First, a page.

Public Sector Roundup: Impasses Panel Has Issued Just 10 Rulings in 12 Months


The Federal Service Impasses Panel has issued just 10 rulings since May 2015, which the FSIP's recently retired executive director said shows how effective the panel has been in resolving labor disputes between federal agencies and their unions.

According to Joseph Schimansky, who retired from federal service a day after he spoke April 29 at the annual conference of the Society of Federal Labor and Employment Relations Professionals, 75 percent of the cases where the panel asserted jurisdiction and used mediation/arbitration to resolve the impasse were settled voluntarily by the parties during the past 12 months.

The 10 rulings from the panel—which include decisions from the entire panel as well as arbitration rulings from individual panel members and the executive director—were in cases where the parties failed to settle, he said.

“It's been a very good year,” Schimansky said.

Employee relocations and office space issues continue to generate plenty of labor-management disputes in the federal sector, Schimansky and FSIP Chair Mary Jacksteit said at the conference, echoing remarks they made at last year's SFLERP conference.

The disputes come as federal agencies continue a long-standing push to reduce the government's real estate “footprint,” Jacksteit said.

In one case she decided March 4, the dispute began after the Navy determined that it would significantly reduce office space for shipyard engineers at the Portsmouth Navy Shipyard in New Hampshire, Jacksteit said.

The move to the new space—“really just long desks” with employees sitting side-by-side, Jacksteit said at the conference—was challenged by the engineers' union.

The agency then offered to convert the space into cubicles with more space and privacy. But the union still objected, urging the establishment of a completely new space, and the parties brought in the FSIP.

Ultimately, Jacksteit issued an order that called on the employer to improve the cubicle design but within the existing work space.

“That's the problem with relocation,” Jacksteit said. By the time the panel is brought in, a work space often has been designed and built, constraining the panel's options for remedying any issues.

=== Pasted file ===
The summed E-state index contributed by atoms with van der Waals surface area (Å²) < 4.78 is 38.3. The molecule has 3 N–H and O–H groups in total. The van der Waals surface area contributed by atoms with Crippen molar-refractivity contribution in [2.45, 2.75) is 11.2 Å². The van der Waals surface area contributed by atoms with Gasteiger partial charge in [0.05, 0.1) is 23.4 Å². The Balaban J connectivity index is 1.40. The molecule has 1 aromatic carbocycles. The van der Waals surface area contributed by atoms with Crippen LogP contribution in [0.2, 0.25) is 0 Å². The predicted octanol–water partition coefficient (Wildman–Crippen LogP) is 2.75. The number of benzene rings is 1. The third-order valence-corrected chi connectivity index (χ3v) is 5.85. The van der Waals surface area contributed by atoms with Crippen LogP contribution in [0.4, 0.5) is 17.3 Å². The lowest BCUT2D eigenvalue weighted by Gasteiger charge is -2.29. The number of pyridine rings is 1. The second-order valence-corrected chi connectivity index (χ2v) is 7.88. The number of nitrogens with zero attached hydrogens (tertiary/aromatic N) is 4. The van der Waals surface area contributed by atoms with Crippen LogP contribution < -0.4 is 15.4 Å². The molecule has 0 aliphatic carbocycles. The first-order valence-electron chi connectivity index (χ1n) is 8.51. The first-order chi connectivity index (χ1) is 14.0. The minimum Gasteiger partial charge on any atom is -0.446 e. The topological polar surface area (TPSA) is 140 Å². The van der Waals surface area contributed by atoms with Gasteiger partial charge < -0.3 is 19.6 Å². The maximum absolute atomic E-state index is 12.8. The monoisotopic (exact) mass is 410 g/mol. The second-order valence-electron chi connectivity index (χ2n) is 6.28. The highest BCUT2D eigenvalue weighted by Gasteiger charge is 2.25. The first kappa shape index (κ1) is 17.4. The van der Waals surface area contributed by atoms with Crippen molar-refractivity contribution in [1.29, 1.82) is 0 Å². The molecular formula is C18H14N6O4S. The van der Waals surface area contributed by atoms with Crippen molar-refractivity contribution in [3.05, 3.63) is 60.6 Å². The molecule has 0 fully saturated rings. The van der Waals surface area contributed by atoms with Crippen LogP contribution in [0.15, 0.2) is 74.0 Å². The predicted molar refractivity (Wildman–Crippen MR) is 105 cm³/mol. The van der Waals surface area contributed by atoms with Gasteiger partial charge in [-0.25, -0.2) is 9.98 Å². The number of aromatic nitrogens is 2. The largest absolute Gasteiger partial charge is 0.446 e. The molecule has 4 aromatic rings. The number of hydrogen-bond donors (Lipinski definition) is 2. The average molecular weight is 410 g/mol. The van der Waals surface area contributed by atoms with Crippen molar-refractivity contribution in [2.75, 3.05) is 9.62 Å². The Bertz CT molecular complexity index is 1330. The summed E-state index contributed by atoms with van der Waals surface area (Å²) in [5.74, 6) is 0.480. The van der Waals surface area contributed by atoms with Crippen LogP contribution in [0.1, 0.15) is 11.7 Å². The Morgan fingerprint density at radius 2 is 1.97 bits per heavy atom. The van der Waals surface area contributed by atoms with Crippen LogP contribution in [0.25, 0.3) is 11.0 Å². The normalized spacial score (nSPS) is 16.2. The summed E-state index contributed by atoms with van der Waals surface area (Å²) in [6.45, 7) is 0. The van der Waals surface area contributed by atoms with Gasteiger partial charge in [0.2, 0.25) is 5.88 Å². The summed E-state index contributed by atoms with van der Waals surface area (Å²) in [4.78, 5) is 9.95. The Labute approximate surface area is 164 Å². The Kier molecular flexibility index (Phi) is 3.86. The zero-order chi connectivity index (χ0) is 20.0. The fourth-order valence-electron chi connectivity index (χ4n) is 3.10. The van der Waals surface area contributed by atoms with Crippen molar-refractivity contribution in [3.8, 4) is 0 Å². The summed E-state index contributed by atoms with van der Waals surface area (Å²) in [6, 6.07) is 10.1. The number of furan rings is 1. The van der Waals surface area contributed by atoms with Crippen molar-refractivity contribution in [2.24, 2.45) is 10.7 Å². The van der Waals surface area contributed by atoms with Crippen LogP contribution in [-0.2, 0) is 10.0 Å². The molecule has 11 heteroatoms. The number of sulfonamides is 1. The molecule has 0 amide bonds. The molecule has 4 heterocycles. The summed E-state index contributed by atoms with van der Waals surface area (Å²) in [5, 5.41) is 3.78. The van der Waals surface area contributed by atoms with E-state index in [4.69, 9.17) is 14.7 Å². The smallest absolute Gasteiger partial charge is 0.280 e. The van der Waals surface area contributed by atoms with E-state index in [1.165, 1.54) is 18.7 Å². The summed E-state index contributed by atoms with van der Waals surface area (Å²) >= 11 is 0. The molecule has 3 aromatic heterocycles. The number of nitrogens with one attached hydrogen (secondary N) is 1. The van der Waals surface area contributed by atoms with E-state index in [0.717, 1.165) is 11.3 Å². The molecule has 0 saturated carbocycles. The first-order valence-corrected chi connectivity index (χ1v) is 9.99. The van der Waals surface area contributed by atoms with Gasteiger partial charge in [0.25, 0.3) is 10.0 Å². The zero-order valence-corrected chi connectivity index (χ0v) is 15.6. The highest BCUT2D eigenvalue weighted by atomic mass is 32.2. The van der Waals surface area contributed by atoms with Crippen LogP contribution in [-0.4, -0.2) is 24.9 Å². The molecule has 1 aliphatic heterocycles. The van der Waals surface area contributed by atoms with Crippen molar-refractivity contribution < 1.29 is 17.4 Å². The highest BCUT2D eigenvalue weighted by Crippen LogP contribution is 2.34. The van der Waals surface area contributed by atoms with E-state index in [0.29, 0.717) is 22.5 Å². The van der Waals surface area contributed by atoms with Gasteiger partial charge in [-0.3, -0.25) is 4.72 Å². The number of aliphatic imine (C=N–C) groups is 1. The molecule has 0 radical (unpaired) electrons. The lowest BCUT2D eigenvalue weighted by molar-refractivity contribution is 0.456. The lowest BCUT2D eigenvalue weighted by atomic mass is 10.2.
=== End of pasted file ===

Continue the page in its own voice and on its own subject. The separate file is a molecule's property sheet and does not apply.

Jacksteit noted, however, that the panel's decisions aren't precedential, which means that a decision on one issue doesn't necessarily influence succeeding opinions on the same or similar issues.

Although decisions from the FSIP—a component agency of the Federal Labor Relations Authority—generally are available from the FLRA's website, Schimansky noted, a couple of April 28 rulings haven't been posted yet.

One decision, from the full panel, that will be posted soon involves cigarette smoking at the U.S. Army Medical Command facility at Redstone Arsenal in Huntsville, Ala., he said.

Jacksteit said the Redstone Arsenal dispute came about because the Army, like other agencies within the U.S. military, is no longer seeking just to protect people from secondhand smoke at its facilities.

Now the Army wants to “get people to change their behavior” for purposes of safeguarding the health of employees and military personnel, conveying a positive image to the public and lowering its health insurance costs, she said.

Ultimately, Jacksteit said, the panel determined that the agency should allow employees to smoke while in their personal vehicles at the facility. This was a remedy earlier suggested by the union but rejected by management in the dispute, she said.

Schimansky, acting as an FSIP arbitrator, issued the other April 28 decision, which involved the Navy's Undersea Warfare Center in Newport, R.I.

In the ruling, he said during the conference session, he determined that agency management wasn't obligated to offer bonuses this year to employees participating in a personnel demonstration project, established in 1999, that moved them out of the General Schedule pay system for white-collar federal employees.

The agency had determined that it didn't have enough funding to pay the bonuses in 2016. The union challenged that determination, arguing that the agency was obliged to pay the bonuses because it had sufficient cash at the beginning of the year.

“Hopefully, there will be money in the future” for bonuses under the demonstration project, Schimansky said.

In the same ruling, Schimansky said, he agreed with the union that management was obliged to offer affected employees compensatory time off in lieu of the bonuses.

Get up-to-date news and expert analysis from respected practitioners and Bloomberg BNA’s legal editors, and practical research tools with a free trial to the Labor & Employment Law Resource Center.